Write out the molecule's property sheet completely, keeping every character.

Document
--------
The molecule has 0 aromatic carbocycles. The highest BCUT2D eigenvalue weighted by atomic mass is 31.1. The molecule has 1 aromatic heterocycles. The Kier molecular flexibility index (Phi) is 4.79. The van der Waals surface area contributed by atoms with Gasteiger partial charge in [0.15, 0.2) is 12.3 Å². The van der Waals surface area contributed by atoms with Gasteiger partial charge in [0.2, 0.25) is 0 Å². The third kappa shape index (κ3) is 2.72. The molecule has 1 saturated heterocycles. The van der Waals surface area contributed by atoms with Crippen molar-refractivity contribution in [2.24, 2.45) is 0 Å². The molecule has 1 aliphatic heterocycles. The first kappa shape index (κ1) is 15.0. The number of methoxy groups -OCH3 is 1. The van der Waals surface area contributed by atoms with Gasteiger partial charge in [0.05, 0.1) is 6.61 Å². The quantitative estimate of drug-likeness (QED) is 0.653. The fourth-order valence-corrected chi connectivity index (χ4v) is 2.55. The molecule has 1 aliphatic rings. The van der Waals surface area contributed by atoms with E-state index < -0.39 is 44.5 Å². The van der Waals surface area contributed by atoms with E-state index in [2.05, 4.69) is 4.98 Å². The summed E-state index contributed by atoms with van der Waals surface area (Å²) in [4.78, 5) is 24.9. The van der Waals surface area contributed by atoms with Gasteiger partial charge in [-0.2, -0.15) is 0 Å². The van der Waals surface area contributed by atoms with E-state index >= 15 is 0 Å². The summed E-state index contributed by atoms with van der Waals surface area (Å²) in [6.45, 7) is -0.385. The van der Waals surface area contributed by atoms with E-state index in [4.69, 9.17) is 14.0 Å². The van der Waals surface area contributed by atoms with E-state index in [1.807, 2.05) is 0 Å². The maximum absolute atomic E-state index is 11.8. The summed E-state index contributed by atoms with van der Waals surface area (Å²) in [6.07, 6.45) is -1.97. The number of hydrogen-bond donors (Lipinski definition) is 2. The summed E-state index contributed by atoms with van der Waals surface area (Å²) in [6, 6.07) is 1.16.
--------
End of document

The molecule has 0 aromatic carbocycles. The highest BCUT2D eigenvalue weighted by atomic mass is 31.1. The molecule has 1 aromatic heterocycles. The Kier molecular flexibility index (Phi) is 4.79. The van der Waals surface area contributed by atoms with Gasteiger partial charge in [0.15, 0.2) is 12.3 Å². The van der Waals surface area contributed by atoms with Gasteiger partial charge in [0.2, 0.25) is 0 Å². The third kappa shape index (κ3) is 2.72. The molecule has 1 saturated heterocycles. The van der Waals surface area contributed by atoms with Crippen molar-refractivity contribution in [2.24, 2.45) is 0 Å². The molecule has 1 aliphatic heterocycles. The first kappa shape index (κ1) is 15.0. The number of methoxy groups -OCH3 is 1. The van der Waals surface area contributed by atoms with Gasteiger partial charge in [0.05, 0.1) is 6.61 Å². The quantitative estimate of drug-likeness (QED) is 0.653. The fourth-order valence-corrected chi connectivity index (χ4v) is 2.55. The molecule has 1 aliphatic rings. The van der Waals surface area contributed by atoms with E-state index < -0.39 is 44.5 Å². The van der Waals surface area contributed by atoms with E-state index in [2.05, 4.69) is 4.98 Å². The summed E-state index contributed by atoms with van der Waals surface area (Å²) in [4.78, 5) is 24.9. The van der Waals surface area contributed by atoms with Gasteiger partial charge in [-0.2, -0.15) is 0 Å². The van der Waals surface area contributed by atoms with E-state index >= 15 is 0 Å². The summed E-state index contributed by atoms with van der Waals surface area (Å²) in [6.45, 7) is -0.385. The van der Waals surface area contributed by atoms with E-state index in [4.69, 9.17) is 14.0 Å². The van der Waals surface area contributed by atoms with E-state index in [1.807, 2.05) is 0 Å². The maximum absolute atomic E-state index is 11.8. The summed E-state index contributed by atoms with van der Waals surface area (Å²) in [6.07, 6.45) is -1.97. The number of hydrogen-bond donors (Lipinski definition) is 2. The summed E-state index contributed by atoms with van der Waals surface area (Å²) in [6, 6.07) is 1.16.